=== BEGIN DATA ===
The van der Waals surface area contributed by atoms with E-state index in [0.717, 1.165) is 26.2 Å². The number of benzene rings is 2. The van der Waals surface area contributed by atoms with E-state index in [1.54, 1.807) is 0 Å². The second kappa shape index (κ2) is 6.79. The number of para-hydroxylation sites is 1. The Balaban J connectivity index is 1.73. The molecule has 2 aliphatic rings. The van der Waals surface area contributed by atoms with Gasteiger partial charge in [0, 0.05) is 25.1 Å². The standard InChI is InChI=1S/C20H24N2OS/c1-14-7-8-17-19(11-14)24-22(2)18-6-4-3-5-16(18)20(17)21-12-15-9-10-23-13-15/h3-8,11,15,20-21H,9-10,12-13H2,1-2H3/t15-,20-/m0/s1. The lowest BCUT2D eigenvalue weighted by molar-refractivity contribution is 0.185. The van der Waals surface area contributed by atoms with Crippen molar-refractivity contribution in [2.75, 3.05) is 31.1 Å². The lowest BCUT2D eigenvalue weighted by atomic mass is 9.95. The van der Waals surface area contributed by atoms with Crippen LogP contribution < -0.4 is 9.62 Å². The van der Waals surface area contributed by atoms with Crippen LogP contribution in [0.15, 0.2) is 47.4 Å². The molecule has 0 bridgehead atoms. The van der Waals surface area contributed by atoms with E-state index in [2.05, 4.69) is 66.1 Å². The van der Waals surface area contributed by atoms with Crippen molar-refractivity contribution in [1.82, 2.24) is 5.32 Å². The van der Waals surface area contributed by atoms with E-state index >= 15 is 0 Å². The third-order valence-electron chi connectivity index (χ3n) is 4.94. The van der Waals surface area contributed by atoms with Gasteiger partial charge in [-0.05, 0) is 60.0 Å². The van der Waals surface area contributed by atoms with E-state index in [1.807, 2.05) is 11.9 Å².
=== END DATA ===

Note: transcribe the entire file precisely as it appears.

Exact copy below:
The van der Waals surface area contributed by atoms with E-state index in [0.717, 1.165) is 26.2 Å². The number of benzene rings is 2. The van der Waals surface area contributed by atoms with E-state index in [1.54, 1.807) is 0 Å². The second kappa shape index (κ2) is 6.79. The number of para-hydroxylation sites is 1. The Balaban J connectivity index is 1.73. The molecule has 2 aliphatic rings. The van der Waals surface area contributed by atoms with Gasteiger partial charge in [0, 0.05) is 25.1 Å². The standard InChI is InChI=1S/C20H24N2OS/c1-14-7-8-17-19(11-14)24-22(2)18-6-4-3-5-16(18)20(17)21-12-15-9-10-23-13-15/h3-8,11,15,20-21H,9-10,12-13H2,1-2H3/t15-,20-/m0/s1. The lowest BCUT2D eigenvalue weighted by molar-refractivity contribution is 0.185. The van der Waals surface area contributed by atoms with Crippen molar-refractivity contribution in [2.75, 3.05) is 31.1 Å². The lowest BCUT2D eigenvalue weighted by atomic mass is 9.95. The van der Waals surface area contributed by atoms with Crippen LogP contribution < -0.4 is 9.62 Å². The van der Waals surface area contributed by atoms with Crippen LogP contribution in [0.15, 0.2) is 47.4 Å². The molecule has 0 bridgehead atoms. The van der Waals surface area contributed by atoms with E-state index in [2.05, 4.69) is 66.1 Å². The van der Waals surface area contributed by atoms with Crippen molar-refractivity contribution in [1.82, 2.24) is 5.32 Å². The van der Waals surface area contributed by atoms with E-state index >= 15 is 0 Å². The third-order valence-electron chi connectivity index (χ3n) is 4.94. The van der Waals surface area contributed by atoms with Gasteiger partial charge in [-0.05, 0) is 60.0 Å². The van der Waals surface area contributed by atoms with E-state index in [1.807, 2.05) is 11.9 Å².